Pluto’s status as a planet was first seriously questioned in 1992, when the Kuiper Belt was discovered. Astronomers were asking whether to still consider Pluto a planet, to classify it as a Kuiper Belt object (KBO), or to classify it as both a planet and a KBO . The discovery of Eris in 2005, a body much larger than Pluto, brought to a boil the already simmering debate on Pluto’s classification.
I mentioned before that Eris was “aptly-named”. Indeed it was, as “Eris” was the Greek goddess of discord and strife , and much of that permeated the astronomical community. Many wanted to keep Pluto as a planet, citing cultural and historical reasons. Others kept to the facts, and wanted to demote Pluto to something less than a planet.
Everything came to a head come 2006, when the International Astronomical Union (IAU) started to wrap up its discussions on the matter.
The IAU is an organization of professional astronomers from around the world. Its functions include naming celestial bodies and defining astronomical and physical constants. Basically, this body defines “what is” and “what is not” in Astronomy.
A total of 424 members of the IAU voted to adopt a new definition of the word “planet” on August 24, 2006, effectively dropping Pluto from the original nine planets.
The word “planet” comes from the Greek planetes, meaning “wanderer”. For the longest time that was all that a planet was; a body which “wandered” or orbited around a star. Everything changed with the IAU vote.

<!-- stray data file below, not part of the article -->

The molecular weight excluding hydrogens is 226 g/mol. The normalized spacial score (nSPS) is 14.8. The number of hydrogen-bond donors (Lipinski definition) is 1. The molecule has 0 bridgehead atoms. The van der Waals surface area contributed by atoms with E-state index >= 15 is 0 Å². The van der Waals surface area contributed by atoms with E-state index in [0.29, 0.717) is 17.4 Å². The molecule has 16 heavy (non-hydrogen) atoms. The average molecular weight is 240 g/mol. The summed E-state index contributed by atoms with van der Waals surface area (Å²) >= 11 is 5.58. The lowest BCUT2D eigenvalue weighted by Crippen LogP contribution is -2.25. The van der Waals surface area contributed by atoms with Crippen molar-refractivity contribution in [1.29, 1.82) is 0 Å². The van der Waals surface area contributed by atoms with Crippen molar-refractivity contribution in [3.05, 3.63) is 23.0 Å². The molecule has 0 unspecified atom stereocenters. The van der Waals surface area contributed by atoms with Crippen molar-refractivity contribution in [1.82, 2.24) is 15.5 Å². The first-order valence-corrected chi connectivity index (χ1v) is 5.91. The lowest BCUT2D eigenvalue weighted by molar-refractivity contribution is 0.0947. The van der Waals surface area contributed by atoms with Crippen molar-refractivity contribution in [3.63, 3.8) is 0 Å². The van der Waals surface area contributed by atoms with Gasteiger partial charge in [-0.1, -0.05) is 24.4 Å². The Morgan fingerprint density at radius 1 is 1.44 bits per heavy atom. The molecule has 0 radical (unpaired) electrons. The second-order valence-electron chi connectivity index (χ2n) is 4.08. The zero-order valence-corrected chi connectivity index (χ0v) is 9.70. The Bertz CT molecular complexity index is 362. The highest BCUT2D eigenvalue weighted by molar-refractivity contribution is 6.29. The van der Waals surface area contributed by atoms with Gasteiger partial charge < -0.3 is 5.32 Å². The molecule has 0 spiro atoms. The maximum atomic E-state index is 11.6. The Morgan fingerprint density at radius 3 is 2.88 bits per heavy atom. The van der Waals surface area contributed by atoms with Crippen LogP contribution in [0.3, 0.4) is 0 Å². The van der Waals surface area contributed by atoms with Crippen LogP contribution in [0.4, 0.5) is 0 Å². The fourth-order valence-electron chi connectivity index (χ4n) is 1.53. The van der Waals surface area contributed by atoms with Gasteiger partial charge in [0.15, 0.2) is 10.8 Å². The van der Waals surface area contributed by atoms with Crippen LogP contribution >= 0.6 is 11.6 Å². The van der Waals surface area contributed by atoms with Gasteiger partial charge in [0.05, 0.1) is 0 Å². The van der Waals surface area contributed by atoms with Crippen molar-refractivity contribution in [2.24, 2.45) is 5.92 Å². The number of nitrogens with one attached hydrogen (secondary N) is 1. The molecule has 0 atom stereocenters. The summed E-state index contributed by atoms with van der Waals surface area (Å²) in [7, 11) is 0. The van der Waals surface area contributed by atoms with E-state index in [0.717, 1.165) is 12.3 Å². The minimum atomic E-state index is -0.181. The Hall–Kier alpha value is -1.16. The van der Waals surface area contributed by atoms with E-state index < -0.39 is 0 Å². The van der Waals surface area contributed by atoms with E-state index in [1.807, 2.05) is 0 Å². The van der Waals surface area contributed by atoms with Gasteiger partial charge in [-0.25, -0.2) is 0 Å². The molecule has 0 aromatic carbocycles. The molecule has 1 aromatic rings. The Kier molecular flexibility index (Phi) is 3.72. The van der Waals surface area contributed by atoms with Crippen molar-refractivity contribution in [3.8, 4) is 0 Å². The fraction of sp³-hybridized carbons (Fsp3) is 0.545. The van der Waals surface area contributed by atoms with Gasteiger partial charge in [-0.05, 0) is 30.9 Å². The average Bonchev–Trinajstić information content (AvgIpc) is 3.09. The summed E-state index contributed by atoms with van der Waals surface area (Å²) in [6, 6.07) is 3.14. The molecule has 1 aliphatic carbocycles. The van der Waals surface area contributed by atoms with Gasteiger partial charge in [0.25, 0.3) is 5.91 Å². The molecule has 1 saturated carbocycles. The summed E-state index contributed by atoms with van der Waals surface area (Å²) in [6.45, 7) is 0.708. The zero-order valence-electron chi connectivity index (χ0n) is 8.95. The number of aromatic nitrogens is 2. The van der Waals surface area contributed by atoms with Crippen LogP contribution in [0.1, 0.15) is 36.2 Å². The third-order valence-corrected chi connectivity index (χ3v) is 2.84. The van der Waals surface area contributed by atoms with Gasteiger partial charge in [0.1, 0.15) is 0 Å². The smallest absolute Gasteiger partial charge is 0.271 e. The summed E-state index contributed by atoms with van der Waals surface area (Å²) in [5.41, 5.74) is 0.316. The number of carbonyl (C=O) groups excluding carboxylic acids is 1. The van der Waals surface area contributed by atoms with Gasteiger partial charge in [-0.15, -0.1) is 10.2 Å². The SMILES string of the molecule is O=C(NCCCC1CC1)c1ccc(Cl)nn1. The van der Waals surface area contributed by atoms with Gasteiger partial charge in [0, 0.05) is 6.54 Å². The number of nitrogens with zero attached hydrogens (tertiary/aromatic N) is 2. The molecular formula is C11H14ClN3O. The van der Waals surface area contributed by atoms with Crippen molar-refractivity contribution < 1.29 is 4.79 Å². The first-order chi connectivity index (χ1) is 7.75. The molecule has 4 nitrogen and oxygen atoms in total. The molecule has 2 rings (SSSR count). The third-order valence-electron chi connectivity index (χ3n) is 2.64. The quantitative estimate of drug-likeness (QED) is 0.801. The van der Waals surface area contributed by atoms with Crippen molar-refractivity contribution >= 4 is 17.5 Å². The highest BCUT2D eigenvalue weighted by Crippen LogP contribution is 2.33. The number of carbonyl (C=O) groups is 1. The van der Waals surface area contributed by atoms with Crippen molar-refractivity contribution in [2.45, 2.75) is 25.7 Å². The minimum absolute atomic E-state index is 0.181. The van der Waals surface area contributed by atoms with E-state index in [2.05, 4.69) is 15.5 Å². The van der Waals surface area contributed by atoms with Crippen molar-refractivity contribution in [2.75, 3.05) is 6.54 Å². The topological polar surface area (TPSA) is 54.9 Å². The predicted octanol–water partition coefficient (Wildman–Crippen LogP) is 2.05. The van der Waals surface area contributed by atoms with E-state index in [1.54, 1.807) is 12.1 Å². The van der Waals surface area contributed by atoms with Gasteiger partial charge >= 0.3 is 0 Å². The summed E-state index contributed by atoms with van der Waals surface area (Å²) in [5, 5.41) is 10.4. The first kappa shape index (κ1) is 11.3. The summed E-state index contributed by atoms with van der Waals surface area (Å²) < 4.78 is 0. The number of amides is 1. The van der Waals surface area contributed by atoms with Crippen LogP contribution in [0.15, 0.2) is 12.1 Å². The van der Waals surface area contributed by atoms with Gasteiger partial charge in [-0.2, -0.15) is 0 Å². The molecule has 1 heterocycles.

Today, a body is considered as a planet only when it fulfills three conditions. It must be:
a celestial body that (a) is in orbit around the Sun, (b) has sufficient mass for its self-gravity to overcome rigid body forces so that it assumes a hydrostatic equilibrium (nearly round) shape, and (c) has cleared the neighborhood around its orbit.
The first condition is self-explanatory. The second means that the body in question must be massive enough – that is, have a strong enough gravity – to form a spherical shape. The third condition means that the body must not share its orbit with any other body.
It was the third condition which cost Pluto its planetary status. While it did orbit the Sun, and it did have sufficient gravity to become round, it shared its orbit with a myriad of other objects. Pluto, along with Eris and the other KBOs, was demoted to “dwarf planet” status. However, as of last June, Pluto was relegated to a new class of objects, the so-called “plutoids”.
There you are, along with your brothers and sisters, separated from “the big kids”. You watch them play, knowing that you once joined them in their game. Someone took you out because in their eyes you just didn’t fit in. Don’t worry though. There are others who would love to see you back in the game.
***The footnotes were not transferred to this post. Hehehehe. If you ever have a problem with my sources just send me a personal message at firstname.lastname@example.org and I’ll send you the original document.